Madrid opens a leading unit that merges the treatment and research of childhood cancer | Science

Madrid opens a leading unit that merges the treatment and research of childhood cancer | Science



The eighth floor of the La Paz maternal and child hospital in Madrid has a new laboratory and ten modern rooms after 18 months of work. The space, dotted with constellations painted on the walls, is the new CRIS Unit for Research and Advanced Therapies of Childhood Cancer, a leading department that combines on-site investigation of this disease and state-of-the-art medical assistance for the rarest cases.

The charity CRIS Foundation Against Cancer has financed the construction of the unit with one million euros and will support the work of the new interdisciplinary team responsible for carrying out clinical trials and personalized therapies at the hospital with one and a half million more. "The research we do at the bedside is what will allow us to cure cancer in children," said Dr. Antonio Pérez, head of pediatric hemato-oncology service and director of the new unit, during the opening ceremony.

The Councilor for Health of the Community of Madrid Enrique Escudero, who is also a pediatrician, has recalled that there are 1,800 cases of childhood cancer a year in Spain, of which between 20% and 25% are fatal deficiencies of conventional therapies. Survival has not gone beyond those figures in 30 years. "We appeal to the whole society, because they are long-term projects and we must continue financing," he says. Lola Manterola, cancer patient and vice president of CRIS Against Cancer, an organization that raises funds from individuals and companies.

Unlike adult cancers, which are linked to aging and usually appear in the epithelia, childhood tumors are associated with growth and affect, above all, structural tissues such as bones or muscles. The Unit plans to attend between 50 and 100 children and adolescents of high complexity each year, through the development of latest-generation cell therapies. In these, immune cells are normally genetically engineered and subsequently delivered to patients to destroy tumors.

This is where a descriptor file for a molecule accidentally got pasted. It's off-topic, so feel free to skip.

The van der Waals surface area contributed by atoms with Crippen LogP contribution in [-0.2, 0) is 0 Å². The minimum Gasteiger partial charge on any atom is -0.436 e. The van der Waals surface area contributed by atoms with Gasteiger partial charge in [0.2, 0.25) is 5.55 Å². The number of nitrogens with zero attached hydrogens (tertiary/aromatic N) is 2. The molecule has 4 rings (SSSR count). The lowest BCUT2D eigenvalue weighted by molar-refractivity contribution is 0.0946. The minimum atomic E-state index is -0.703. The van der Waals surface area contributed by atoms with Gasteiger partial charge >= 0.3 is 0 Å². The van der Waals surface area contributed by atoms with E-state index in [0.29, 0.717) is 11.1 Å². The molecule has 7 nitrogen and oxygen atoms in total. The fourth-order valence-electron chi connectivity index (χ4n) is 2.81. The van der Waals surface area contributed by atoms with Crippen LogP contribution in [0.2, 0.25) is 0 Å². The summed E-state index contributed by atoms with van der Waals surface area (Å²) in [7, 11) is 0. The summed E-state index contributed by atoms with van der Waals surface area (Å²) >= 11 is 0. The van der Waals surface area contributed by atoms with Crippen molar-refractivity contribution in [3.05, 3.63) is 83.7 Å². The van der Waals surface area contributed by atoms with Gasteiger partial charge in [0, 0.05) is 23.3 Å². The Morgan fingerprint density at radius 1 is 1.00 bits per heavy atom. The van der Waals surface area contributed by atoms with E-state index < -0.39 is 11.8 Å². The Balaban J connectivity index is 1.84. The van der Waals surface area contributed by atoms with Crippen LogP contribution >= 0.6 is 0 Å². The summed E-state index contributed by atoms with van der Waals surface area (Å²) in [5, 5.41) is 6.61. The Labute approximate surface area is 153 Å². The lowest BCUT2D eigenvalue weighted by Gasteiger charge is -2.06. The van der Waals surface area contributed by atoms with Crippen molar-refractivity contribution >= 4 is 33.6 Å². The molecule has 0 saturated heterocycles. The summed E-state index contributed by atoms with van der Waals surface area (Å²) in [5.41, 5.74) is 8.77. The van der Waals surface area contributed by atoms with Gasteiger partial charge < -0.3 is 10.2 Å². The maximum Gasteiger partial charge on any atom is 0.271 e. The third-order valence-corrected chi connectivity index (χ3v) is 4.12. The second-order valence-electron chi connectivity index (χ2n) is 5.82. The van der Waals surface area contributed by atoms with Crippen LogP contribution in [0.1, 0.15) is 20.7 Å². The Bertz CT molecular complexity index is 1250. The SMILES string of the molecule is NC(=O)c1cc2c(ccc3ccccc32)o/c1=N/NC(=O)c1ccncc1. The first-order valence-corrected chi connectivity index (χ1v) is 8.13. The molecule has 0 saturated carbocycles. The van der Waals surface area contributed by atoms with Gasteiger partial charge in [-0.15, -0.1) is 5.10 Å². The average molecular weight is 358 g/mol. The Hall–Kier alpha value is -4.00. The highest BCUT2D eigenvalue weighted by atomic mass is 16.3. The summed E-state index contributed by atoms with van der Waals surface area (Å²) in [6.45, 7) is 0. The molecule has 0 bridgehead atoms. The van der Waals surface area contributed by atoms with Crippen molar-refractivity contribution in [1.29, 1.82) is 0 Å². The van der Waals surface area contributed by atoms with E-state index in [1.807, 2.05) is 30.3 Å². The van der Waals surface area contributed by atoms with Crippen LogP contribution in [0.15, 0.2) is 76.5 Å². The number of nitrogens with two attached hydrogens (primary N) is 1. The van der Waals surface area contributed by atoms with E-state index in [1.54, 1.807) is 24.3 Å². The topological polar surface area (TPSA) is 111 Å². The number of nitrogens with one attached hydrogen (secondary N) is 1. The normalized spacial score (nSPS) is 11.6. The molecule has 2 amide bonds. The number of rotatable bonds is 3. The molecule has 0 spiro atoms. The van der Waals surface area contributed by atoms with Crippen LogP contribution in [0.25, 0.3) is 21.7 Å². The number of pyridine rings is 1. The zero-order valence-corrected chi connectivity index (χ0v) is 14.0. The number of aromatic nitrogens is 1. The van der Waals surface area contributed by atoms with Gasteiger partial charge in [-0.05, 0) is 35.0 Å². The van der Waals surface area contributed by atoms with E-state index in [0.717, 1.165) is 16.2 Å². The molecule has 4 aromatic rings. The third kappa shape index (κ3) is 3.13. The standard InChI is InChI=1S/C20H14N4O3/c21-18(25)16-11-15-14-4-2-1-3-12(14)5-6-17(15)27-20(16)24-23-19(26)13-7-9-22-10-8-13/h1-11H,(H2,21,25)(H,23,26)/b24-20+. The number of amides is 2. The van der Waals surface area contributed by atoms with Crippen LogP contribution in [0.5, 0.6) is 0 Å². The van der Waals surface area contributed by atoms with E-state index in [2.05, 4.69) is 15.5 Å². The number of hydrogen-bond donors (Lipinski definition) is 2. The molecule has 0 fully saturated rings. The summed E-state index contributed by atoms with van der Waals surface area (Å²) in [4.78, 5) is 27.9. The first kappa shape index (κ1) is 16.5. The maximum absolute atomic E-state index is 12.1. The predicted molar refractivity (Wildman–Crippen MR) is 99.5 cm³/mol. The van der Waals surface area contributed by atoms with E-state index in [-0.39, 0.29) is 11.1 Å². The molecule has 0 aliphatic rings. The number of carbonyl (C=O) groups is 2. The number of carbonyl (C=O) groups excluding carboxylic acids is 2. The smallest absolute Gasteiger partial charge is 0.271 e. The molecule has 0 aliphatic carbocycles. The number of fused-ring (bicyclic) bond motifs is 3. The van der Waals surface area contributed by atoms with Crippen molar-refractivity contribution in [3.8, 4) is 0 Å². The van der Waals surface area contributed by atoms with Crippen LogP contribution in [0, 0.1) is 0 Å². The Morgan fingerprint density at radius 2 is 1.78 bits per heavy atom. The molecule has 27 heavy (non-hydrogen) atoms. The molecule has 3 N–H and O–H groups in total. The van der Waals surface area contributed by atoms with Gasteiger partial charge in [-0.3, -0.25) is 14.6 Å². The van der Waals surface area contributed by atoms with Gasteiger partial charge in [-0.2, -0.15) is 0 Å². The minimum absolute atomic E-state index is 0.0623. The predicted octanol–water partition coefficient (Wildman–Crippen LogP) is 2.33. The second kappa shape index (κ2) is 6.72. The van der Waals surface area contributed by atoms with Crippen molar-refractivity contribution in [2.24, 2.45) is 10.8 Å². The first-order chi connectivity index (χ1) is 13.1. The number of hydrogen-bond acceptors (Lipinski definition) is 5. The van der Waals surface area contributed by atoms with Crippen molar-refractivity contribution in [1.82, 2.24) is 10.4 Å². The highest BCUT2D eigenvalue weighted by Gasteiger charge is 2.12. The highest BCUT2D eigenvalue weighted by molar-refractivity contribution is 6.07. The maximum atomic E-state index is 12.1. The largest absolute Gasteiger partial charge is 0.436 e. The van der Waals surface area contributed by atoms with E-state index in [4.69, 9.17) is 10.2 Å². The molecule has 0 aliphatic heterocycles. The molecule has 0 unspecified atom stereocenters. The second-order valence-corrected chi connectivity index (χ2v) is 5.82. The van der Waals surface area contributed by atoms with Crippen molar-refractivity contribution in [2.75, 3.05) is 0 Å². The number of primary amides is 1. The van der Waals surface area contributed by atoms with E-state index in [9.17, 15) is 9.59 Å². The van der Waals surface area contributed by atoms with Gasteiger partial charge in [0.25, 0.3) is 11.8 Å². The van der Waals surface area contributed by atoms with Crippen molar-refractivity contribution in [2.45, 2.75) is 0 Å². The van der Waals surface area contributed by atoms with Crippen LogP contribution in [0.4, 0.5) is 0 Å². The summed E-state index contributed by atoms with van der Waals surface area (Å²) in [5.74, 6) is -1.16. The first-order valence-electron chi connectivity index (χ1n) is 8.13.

"The objective is the patients who are hospitalized and who have the problem now, but the knowledge that is going to be generated will benefit all the children who are currently healthy but who will become cancer in the coming years," explains Pérez. "[Con] those children of the future, we will know what treatment we can optimize. We are also at the moment in which we begin to find out the genetic and epidemiological bases of cancer in children. We can identify at very early stages children who are currently healthy but who are going to do cancer during their pediatric age. That all means a change of absolute inflection, "he says.

"A little piece of normality"

The Unit completes the existing facilities of the Hemato-Oncology Service, which had 16 rooms, four of them for bone marrow transplantation. The new plant has four new isolation rooms for the same purpose, and an area dedicated to clinical trials. "There is also a room for teenagers so they can share a little, which is very positive for them," says Consuelo, the mother of a patient. Her son Héctor, who is 12 years old, has spent half her life with cancer. In June 2017 he underwent a bone marrow transplant, and since then he has spent more time admitted than at home.

"I have some friends here in the hospital and my friends come to see me when they can," says the kid from the stretcher, momentarily turning away from his video game console. For her mother, the design of the new facilities is important so that "they can spend some time together at their own pace, talking about their things, working as children, fighting, or whatever". "It gives you a little piece of normality," he reflects.

I have some friends here in the hospital and my friends come to see me when they can

The team that surrounds the patients and their families is formed by doctors, researchers, geneticists, bioinformatics, immunologists, surgeons, nursing staff and laboratory technicians, who are in charge of carrying out the treatments and research together. In addition to designing new clinical trials, the center's staff is active in the previous scientific phase: the search for new molecular, genetic and immunological targets in cancer-indicating stem cells, in which they metastasize and in which they give rise to relapses .

The department inaugurated this morning is part of the group of four specialized units in oncology of adolescents that the Community of Madrid has launched in public hospitals. The other three are in the hospital 12 de Octubre, El Niño Jesús and Gregorio Marañón. In addition, the Community of Madrid plans to implement the Regional Strategy for Advanced Therapies, which aims to ensure equitable access to new treatments for patients who need them.

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